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Religion & Public Life With Mark Silk

Is the Tea Party a religious movement? Over at Religion Dispatches, Louis Ruprecht says no, it’s an old-time rebellion against taxes and centralized government authority–as in the original Boston Tea Party and the post-Revolutionary disturbances in Western Massachusetts (Shay’s Rebellion) and Western Pennsylvania (The Whiskey Rebellion). On the contrary, responds Joanna Brooks; at least in her Mormon neck of the woods, the Tea Partiers seem motivated by traditional LDS views of the Constitution, resentment of the ir ownchurch establishment, and perhaps as well, a desire to recover some of that old Mormon fire-in-the-belly.

I’m with Brooks, and not just with respect to the followers of Joseph Smith. We know from polling data that the Tea Party movement includes a disproportionate number of white evangelicals. And while taxes and big government are the manifest motives, virtually all the politicians supported by the movement are on board with the agenda of the religious right.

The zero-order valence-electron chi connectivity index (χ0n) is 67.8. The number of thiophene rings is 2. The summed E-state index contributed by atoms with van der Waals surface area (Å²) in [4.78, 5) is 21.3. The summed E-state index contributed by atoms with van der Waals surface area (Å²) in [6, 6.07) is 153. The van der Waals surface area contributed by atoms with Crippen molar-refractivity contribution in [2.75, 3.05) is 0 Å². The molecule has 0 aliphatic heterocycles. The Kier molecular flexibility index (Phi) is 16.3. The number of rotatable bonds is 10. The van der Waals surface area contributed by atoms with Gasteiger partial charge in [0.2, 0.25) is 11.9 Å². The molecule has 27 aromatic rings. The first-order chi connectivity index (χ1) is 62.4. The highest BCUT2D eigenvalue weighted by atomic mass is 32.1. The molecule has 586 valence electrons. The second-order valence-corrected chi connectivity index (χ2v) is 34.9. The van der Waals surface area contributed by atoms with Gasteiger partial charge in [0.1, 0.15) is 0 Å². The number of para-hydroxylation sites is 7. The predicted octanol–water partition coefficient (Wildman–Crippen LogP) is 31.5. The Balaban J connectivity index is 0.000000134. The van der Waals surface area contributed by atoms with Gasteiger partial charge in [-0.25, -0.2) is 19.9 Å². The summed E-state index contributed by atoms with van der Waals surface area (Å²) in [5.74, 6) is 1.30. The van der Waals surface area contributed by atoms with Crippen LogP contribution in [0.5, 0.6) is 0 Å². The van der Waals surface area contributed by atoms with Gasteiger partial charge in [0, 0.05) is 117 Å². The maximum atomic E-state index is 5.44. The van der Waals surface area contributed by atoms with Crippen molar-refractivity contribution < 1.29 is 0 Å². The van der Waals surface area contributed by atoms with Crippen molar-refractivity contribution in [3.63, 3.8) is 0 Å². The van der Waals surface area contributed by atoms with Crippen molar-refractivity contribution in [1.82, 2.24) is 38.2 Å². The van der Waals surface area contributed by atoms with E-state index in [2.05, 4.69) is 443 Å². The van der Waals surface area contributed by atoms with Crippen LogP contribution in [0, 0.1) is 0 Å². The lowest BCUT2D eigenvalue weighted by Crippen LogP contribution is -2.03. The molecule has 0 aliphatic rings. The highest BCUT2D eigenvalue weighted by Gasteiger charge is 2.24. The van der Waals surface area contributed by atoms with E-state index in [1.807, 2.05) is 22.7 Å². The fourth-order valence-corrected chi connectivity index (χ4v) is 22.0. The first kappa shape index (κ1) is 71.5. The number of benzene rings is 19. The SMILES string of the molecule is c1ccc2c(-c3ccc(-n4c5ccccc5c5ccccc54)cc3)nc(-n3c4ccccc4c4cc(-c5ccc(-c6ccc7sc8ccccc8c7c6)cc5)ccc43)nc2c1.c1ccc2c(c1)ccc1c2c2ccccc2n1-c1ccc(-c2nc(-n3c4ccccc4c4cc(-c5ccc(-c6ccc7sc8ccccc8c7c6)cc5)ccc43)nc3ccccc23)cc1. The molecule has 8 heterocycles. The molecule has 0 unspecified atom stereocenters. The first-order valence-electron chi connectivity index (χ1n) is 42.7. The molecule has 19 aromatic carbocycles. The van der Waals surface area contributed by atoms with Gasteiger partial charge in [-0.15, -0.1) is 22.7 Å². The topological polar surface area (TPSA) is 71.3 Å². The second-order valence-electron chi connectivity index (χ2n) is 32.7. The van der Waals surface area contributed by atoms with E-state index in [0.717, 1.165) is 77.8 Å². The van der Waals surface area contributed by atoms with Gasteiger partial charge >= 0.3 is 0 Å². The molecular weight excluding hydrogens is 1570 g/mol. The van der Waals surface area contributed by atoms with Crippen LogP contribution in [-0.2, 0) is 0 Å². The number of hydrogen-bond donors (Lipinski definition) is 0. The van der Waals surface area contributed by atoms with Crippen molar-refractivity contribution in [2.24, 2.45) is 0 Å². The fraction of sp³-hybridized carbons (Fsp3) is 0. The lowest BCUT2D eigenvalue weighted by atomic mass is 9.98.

If we’re looking for historical precedents for the conservative, anti-establishment populism of the Tea Party, I’d propose the Know-Nothing Party of the 1850s. Officially called the American Party, it was a semi-secret movement arrayed against the existing political powers-that-be (Whig and Democrat). While their agenda varied from state to state, the Know-Nothings shared a deep hostility to the Roman Catholic immigrants who had begun flooding into the country from Ireland and Germany. They called themselves Native Americans, and they represented a white Protestant longing for the imagined stability of their forebears’ pre-industrial communities. For them, religion was of part-and-parcel of the program.

Mutatis mutandis, the Tea Partiers are the Know-Nothings of today: latter-day Nativists who long for an imagined past of small government (with Medicare, to be sure), of Christian values, of heterosexual white people running the show and people of color knowing their place. Yes, Virginia, it’s a religious movement. 

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